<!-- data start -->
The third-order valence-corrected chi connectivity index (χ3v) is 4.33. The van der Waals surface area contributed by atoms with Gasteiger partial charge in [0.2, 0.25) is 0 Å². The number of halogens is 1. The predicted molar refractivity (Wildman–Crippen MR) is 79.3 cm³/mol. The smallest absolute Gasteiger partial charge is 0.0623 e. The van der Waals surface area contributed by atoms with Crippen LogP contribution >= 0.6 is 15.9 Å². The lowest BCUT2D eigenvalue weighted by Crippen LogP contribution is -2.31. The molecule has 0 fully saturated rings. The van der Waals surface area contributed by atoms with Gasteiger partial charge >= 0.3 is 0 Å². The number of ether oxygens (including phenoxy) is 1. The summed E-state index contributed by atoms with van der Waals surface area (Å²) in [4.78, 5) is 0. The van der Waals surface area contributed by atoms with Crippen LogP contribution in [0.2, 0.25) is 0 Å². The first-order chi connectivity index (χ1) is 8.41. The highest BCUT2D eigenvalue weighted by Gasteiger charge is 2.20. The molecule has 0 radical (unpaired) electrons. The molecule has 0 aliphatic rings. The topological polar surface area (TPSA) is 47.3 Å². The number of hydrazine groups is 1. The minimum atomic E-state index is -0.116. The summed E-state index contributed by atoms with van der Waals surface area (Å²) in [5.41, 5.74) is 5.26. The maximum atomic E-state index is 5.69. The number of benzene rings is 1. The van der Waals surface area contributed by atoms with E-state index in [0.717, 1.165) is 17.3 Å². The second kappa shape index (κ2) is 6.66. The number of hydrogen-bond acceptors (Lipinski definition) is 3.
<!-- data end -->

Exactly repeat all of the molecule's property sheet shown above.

The third-order valence-corrected chi connectivity index (χ3v) is 4.33. The van der Waals surface area contributed by atoms with Gasteiger partial charge in [0.2, 0.25) is 0 Å². The number of halogens is 1. The predicted molar refractivity (Wildman–Crippen MR) is 79.3 cm³/mol. The smallest absolute Gasteiger partial charge is 0.0623 e. The van der Waals surface area contributed by atoms with Crippen LogP contribution >= 0.6 is 15.9 Å². The lowest BCUT2D eigenvalue weighted by Crippen LogP contribution is -2.31. The molecule has 0 fully saturated rings. The van der Waals surface area contributed by atoms with Gasteiger partial charge >= 0.3 is 0 Å². The number of ether oxygens (including phenoxy) is 1. The summed E-state index contributed by atoms with van der Waals surface area (Å²) in [4.78, 5) is 0. The van der Waals surface area contributed by atoms with Crippen LogP contribution in [0.2, 0.25) is 0 Å². The first-order chi connectivity index (χ1) is 8.41. The highest BCUT2D eigenvalue weighted by Gasteiger charge is 2.20. The molecule has 0 radical (unpaired) electrons. The molecule has 0 aliphatic rings. The topological polar surface area (TPSA) is 47.3 Å². The number of hydrazine groups is 1. The minimum atomic E-state index is -0.116. The summed E-state index contributed by atoms with van der Waals surface area (Å²) in [5.41, 5.74) is 5.26. The maximum atomic E-state index is 5.69. The number of benzene rings is 1. The van der Waals surface area contributed by atoms with E-state index in [0.717, 1.165) is 17.3 Å². The second kappa shape index (κ2) is 6.66. The number of hydrogen-bond acceptors (Lipinski definition) is 3.